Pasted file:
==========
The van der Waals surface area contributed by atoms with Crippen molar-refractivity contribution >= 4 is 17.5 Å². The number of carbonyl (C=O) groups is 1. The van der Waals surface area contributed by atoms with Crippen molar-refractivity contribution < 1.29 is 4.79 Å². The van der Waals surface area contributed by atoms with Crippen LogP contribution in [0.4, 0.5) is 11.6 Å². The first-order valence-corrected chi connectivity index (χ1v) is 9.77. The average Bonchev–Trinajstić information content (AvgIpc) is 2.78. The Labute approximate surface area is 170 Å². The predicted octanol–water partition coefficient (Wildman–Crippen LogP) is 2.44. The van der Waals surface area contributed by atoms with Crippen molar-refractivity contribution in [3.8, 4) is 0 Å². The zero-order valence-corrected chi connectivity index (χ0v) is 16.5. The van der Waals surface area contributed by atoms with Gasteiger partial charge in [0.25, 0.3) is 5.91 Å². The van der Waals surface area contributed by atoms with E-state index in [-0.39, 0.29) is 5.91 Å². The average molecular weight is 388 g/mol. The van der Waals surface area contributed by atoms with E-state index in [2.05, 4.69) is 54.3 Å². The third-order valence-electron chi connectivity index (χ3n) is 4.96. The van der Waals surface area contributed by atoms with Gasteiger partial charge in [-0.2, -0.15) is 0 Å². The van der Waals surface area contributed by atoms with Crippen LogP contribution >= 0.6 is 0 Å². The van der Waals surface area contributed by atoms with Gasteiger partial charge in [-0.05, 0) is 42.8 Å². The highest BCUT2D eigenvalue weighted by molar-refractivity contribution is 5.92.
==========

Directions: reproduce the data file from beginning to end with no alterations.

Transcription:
The van der Waals surface area contributed by atoms with Crippen molar-refractivity contribution >= 4 is 17.5 Å². The number of carbonyl (C=O) groups is 1. The van der Waals surface area contributed by atoms with Crippen molar-refractivity contribution < 1.29 is 4.79 Å². The van der Waals surface area contributed by atoms with Crippen LogP contribution in [0.4, 0.5) is 11.6 Å². The first-order valence-corrected chi connectivity index (χ1v) is 9.77. The average Bonchev–Trinajstić information content (AvgIpc) is 2.78. The Labute approximate surface area is 170 Å². The predicted octanol–water partition coefficient (Wildman–Crippen LogP) is 2.44. The van der Waals surface area contributed by atoms with Crippen molar-refractivity contribution in [3.8, 4) is 0 Å². The zero-order valence-corrected chi connectivity index (χ0v) is 16.5. The van der Waals surface area contributed by atoms with Gasteiger partial charge in [0.25, 0.3) is 5.91 Å². The van der Waals surface area contributed by atoms with E-state index in [-0.39, 0.29) is 5.91 Å². The average molecular weight is 388 g/mol. The van der Waals surface area contributed by atoms with E-state index in [2.05, 4.69) is 54.3 Å². The third-order valence-electron chi connectivity index (χ3n) is 4.96. The van der Waals surface area contributed by atoms with Gasteiger partial charge in [-0.2, -0.15) is 0 Å². The van der Waals surface area contributed by atoms with Crippen LogP contribution >= 0.6 is 0 Å². The van der Waals surface area contributed by atoms with Gasteiger partial charge in [-0.05, 0) is 42.8 Å². The highest BCUT2D eigenvalue weighted by molar-refractivity contribution is 5.92.